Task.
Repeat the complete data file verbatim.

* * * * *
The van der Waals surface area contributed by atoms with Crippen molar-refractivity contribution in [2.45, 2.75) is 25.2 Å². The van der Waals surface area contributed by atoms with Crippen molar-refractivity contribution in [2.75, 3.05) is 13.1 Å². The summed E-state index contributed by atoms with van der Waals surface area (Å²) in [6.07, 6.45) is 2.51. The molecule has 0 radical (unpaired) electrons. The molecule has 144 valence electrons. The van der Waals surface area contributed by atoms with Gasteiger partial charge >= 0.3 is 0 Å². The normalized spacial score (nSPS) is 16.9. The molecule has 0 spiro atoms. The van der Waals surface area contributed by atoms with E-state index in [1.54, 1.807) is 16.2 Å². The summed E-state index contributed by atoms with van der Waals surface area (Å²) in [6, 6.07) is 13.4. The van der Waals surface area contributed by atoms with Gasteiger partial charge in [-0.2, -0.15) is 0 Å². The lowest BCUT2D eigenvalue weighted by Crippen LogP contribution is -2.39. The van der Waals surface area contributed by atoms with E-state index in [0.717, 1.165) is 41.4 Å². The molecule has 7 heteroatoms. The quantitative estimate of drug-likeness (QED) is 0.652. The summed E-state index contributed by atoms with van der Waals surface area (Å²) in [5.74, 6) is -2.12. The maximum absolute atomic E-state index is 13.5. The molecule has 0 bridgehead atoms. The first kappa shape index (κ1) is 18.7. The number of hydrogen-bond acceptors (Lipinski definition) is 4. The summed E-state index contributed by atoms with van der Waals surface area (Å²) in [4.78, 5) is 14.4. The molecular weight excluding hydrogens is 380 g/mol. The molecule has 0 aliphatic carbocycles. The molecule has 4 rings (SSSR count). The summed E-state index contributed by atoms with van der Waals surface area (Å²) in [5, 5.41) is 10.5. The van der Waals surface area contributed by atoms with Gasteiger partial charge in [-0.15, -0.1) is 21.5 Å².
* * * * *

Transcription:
The van der Waals surface area contributed by atoms with Crippen molar-refractivity contribution in [2.45, 2.75) is 25.2 Å². The van der Waals surface area contributed by atoms with Crippen molar-refractivity contribution in [2.75, 3.05) is 13.1 Å². The summed E-state index contributed by atoms with van der Waals surface area (Å²) in [6.07, 6.45) is 2.51. The molecule has 0 radical (unpaired) electrons. The molecule has 144 valence electrons. The van der Waals surface area contributed by atoms with Gasteiger partial charge >= 0.3 is 0 Å². The normalized spacial score (nSPS) is 16.9. The molecule has 0 spiro atoms. The van der Waals surface area contributed by atoms with E-state index in [1.54, 1.807) is 16.2 Å². The summed E-state index contributed by atoms with van der Waals surface area (Å²) in [6, 6.07) is 13.4. The van der Waals surface area contributed by atoms with Gasteiger partial charge in [-0.2, -0.15) is 0 Å². The lowest BCUT2D eigenvalue weighted by Crippen LogP contribution is -2.39. The van der Waals surface area contributed by atoms with E-state index in [0.717, 1.165) is 41.4 Å². The molecule has 7 heteroatoms. The quantitative estimate of drug-likeness (QED) is 0.652. The summed E-state index contributed by atoms with van der Waals surface area (Å²) in [5.74, 6) is -2.12. The maximum absolute atomic E-state index is 13.5. The molecule has 0 bridgehead atoms. The first kappa shape index (κ1) is 18.7. The number of hydrogen-bond acceptors (Lipinski definition) is 4. The summed E-state index contributed by atoms with van der Waals surface area (Å²) in [4.78, 5) is 14.4. The molecular weight excluding hydrogens is 380 g/mol. The molecule has 0 aliphatic carbocycles. The molecule has 4 rings (SSSR count). The summed E-state index contributed by atoms with van der Waals surface area (Å²) in [5, 5.41) is 10.5. The van der Waals surface area contributed by atoms with Gasteiger partial charge in [-0.15, -0.1) is 21.5 Å².